- Sex. Some shoes indicate somewhere if they’re for men (M) or women (W), occasionally this letter will precede the item number.
Size is important, but try to not get stuck on the idea of being a certain size or sticking to shoes marketed for a specific gender. Fit can vary by brand, so it’s good to keep an open mind and go mostly by the feel of the shoe on your foot.
You may want to get a half to full size larger than your normal dress shoe size. Why exactly? Your feet have different needs for different activities.
And if you’re on your feet for a long time, they may swell. If your feet swell and you continue running, you may develop blisters or other uncomfortable foot issues if your shoes can’t accommodate these changes.
Try later in the day
Consider shopping at the end of a day when you’ve been on your feet. This goes back to swelling and sizing appropriately.
Bring your socks
Be sure to bring the socks you plan to run in. If they’re thicker than your normal socks, you’ll want to size your shoes to accommodate them.
Know your arch
If you don’t know where you stand, dip your foot in some water and then step once onto a dry piece of cardboard. If your footprint is completely filled in, you may have flat arches. If you don’t see much of a footprint, you may have high arches.
Know your other foot quirks
Again, you’ll want to be familiar with your unique foot. So keep in mind the length, overall width, and any extra room (or tighter fit) you’re seeking in the toe box or heel.
Don’t get in a rut
Did you recently gain or lose weight? Were you pregnant or has it been a while since you’ve been fitted for shoes? Any type of change to your body or activity level may impact your shoe sizing, so be sure to update as needed.
Consider older models
Look for sales on the previous models of the running shoe you’re interested in. Sometimes you can get a great deal on a shoe that still has the same features.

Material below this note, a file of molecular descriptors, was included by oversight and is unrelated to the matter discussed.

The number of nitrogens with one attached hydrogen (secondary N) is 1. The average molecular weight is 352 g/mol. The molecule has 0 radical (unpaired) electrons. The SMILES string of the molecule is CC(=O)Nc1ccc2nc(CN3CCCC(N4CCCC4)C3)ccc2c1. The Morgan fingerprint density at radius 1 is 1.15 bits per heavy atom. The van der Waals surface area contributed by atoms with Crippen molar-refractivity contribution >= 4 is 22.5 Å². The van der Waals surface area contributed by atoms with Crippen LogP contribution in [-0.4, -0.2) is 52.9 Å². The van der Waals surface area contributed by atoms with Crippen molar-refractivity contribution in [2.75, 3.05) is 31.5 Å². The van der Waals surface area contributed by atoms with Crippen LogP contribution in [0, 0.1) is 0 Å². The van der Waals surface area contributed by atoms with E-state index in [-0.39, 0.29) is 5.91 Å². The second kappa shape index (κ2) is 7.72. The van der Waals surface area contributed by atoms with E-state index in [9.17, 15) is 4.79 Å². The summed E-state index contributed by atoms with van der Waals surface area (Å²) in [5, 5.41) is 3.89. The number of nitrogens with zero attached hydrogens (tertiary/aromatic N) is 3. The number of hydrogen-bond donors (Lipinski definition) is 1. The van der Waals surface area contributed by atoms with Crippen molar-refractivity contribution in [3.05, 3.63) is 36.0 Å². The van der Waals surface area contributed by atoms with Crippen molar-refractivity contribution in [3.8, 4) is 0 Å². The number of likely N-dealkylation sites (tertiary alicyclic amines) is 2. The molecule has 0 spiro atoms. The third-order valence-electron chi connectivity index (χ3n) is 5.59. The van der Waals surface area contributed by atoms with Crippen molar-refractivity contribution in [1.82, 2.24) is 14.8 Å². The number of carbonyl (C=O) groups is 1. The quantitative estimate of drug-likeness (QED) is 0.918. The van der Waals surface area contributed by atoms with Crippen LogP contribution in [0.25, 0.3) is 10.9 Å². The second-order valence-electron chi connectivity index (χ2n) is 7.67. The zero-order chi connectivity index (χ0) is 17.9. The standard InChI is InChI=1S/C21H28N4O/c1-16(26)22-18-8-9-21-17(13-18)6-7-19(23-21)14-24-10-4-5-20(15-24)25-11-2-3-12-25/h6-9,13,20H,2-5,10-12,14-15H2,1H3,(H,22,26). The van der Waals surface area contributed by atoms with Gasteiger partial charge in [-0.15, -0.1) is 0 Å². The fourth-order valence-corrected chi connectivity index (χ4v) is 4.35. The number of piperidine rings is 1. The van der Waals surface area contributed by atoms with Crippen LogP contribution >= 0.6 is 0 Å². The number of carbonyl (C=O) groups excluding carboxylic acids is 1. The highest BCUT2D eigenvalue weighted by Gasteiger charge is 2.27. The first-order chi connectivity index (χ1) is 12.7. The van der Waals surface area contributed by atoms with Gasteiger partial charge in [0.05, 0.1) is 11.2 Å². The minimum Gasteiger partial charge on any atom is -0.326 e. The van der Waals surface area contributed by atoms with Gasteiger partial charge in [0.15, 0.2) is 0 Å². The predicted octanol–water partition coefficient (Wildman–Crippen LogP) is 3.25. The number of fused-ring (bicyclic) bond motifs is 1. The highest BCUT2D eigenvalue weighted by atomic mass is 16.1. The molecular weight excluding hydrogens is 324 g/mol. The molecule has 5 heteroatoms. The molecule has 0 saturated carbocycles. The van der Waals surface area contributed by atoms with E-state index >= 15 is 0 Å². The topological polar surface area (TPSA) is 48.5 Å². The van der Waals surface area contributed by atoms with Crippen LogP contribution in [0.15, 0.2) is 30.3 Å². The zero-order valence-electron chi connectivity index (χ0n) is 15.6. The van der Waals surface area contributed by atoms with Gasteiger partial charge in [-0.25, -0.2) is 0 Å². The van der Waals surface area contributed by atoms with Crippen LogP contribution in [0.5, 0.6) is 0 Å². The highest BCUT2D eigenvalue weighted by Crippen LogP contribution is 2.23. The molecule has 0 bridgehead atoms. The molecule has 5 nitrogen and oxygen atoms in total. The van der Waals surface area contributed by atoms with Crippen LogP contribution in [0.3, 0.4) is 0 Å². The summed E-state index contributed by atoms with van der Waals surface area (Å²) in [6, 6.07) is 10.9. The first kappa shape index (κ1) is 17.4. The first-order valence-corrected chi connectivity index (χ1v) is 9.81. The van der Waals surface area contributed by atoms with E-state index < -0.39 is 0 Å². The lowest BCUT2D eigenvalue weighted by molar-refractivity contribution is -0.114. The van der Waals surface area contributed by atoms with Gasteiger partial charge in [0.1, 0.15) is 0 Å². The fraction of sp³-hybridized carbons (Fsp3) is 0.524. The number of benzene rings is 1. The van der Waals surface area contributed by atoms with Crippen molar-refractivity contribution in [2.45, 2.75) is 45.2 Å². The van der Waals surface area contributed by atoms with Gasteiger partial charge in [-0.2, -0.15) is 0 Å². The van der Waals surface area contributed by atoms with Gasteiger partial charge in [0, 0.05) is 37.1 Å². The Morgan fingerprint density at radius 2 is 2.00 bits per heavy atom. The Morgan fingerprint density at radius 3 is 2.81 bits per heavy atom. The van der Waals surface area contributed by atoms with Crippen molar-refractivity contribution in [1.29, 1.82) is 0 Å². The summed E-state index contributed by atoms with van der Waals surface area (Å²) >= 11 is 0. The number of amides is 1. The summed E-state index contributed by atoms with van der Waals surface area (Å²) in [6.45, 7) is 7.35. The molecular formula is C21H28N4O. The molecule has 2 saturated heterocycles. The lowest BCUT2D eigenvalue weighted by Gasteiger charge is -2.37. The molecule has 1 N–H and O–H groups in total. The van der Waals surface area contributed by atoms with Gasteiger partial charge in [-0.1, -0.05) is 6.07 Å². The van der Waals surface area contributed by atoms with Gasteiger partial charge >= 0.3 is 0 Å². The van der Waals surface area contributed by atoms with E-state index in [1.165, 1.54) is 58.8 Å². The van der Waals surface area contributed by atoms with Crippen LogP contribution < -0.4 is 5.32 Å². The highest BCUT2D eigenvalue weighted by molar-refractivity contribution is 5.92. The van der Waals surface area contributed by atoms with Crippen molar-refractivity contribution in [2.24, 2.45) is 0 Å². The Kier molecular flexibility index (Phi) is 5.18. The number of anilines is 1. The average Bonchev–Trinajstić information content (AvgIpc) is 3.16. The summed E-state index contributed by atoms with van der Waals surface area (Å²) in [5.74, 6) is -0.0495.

Still overwhelmed with options? Take a step back and consider your top priorities.
Some shoes will say right on the packaging if they’re intended for a specific use. Other times, stores may sort features — like stability, cushioning, or trail running — to aid with your search.
For example, maybe you’re looking to run on roads and like a cushioned feel. Or maybe you’re into bounding up trails and need stability. Perhaps you’re in the market for a lightweight racing shoe. You may even want to make a list of “wants” and “needs” to bring with you on your shopping trip.
Armed with this information, head to a local running shop for guidance. If you don’t have a trained professional to help, take a look at the following features:
- Sole thickness. Thicker means more cushioning, which can be good for running longer distances. Thinner may mean a more minimal or natural running experience.
- Shoe weight. Lighter tends to be good for racing. Heavier may mean a shoe has more stability or cushioning features.
- Material. Are the shoes breathable? Are they waterproof? Do they feel good or do they rub on the foot? You may encounter anything from seamless knit to mesh to thicker materials suited for cold weather.
- Tread. Shoes with more bumpy tread are generally better for rough terrain, like trails. Flatter treads may work well for road racing. Spikes, on the other hand, may be good if you’re on a weekend warrior cross country team.
- Heel-to-toe drop. You may notice that shoes list a “drop” or “offset” measurement. This is the difference between the height of the heel and the toe. A larger number means the heel is higher than the toe, which may be good for heel-strikers. A smaller difference, on the other hand, may promote more of a natural forefoot footstrike.
At the end of the day, you’ll need to try on the shoe (probably several different pairs). And — even better — you’ll want to test drive them on a short jog.
Some stores have treadmills you can use to take shoes for a short spin. Otherwise, try to find a quiet area and do a few slow strides.
Note how the shoes feel, whether they’re providing enough support, and pay attention to any areas of discomfort.
Which shoe is right for you? It may take a few tries to find out.
Any added bells and whistles don’t necessarily matter if they aren’t on your “want” or “need” lists. And just because a shoe is more expensive, it doesn’t mean it’s inherently better either.
Use the manufacturer’s listed features as a guide, but go with your gut and choose something that feels comfortable and gives you support for the miles you plan to run.